You want diversity? We got that, too. Fat. Black. Thin. Old. Disabled. White. Blonder than the autumn sun. Handsome dark man. Teeny little raver girl. I do not count myself as part the diversity, however, with my pink skin in my black pants, black socks, black shoes, black jacket and (YOW!) green shirt, which I think is called 'personal expression' in the corporate world. I look at the other people making their way to the timetables and from my vantage point, they seem happy, or at least unconcerned. They are not on the verge of sobbing out some tearful, clichéd apology to the world. "I’m sorry I suck. I’m sorry I’m wrong and everything I do is pointless." They are not ready to throw their bags to the floor and run to the woods to disappear forever.

I wander the station, thinking these thoughts until something - a woman trying to give out flyers to people who casually push her out of the way – reminds me that it’s not quite time to throw in the towel and use my last five dollars at Starbucks. Wrong again, for which I feel momentarily like a real asshole. I buy a copy of some magazine benefiting homeless people that's published by a shelter, sold by the homeless and written by freelancers. It’s quality stuff, heavy weight paper and ink that doesn’t get on your fingers, eighty cents on the dollar for the seller.

Don’t get me wrong. These were not divinely inspired events dripping with profound meaning. A lot of people are more worse off than I am. What the fuck, there are also a lot of people who are doing much better than I am and I’m not about to prop up my happiness on the thought that some people don’t have the nice things I do. But then I think of all of the upper-upper middle-class folks in their nice houses and their established careers. I picture them sitting with their heads in their hands, crying their eyes out, hurting and then thinking of me, and feeling instantly better. And that's funny enough to elicit a chortle from me as I head down to the dining concourse to spend my last couple of dollars, leaving the stars behind me.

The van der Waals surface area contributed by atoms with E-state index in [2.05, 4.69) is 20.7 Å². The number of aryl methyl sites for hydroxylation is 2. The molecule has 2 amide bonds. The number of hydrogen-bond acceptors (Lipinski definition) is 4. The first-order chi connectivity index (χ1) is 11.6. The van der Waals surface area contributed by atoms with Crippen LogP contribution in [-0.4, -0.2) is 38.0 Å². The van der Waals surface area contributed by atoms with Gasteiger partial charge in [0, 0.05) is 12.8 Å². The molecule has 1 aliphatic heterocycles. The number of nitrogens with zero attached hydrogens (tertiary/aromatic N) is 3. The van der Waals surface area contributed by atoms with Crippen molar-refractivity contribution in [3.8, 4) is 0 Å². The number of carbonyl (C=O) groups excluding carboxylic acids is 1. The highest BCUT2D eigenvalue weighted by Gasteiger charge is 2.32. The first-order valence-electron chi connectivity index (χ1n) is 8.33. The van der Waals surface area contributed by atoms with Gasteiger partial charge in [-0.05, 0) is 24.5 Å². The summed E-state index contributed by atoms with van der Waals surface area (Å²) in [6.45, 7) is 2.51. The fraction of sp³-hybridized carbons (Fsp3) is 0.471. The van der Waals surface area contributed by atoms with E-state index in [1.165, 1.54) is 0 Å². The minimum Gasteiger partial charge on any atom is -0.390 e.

As I sat on my green and mauve plastic chair, watching people read schedules again and again, waiting to go or waiting for someone to come, I noticed the dirt under my fingernails. A lot of dirt, surprising, as I had done nothing that day except for walk around and let another employment agency crap on my self-esteem. City grime. Little bits of all the people living and dead and the by-products of their existence. It made me want to get up and say "See you there!" to everyone walking past, all colors and types and ages, because eventually them and me and Grand Central Station and every damn latte was just going to turn into more of the stuff underneath my fingernails.

We got stars. There are people under my nails, and life on my face, and stars across the river – to borrow a concept from Robert Fulghum, we are the stuff of stars, and so then is the black gunk all over and under me. That’s not grime, it's star dust, and if that isn’t beautiful, I don't know what is.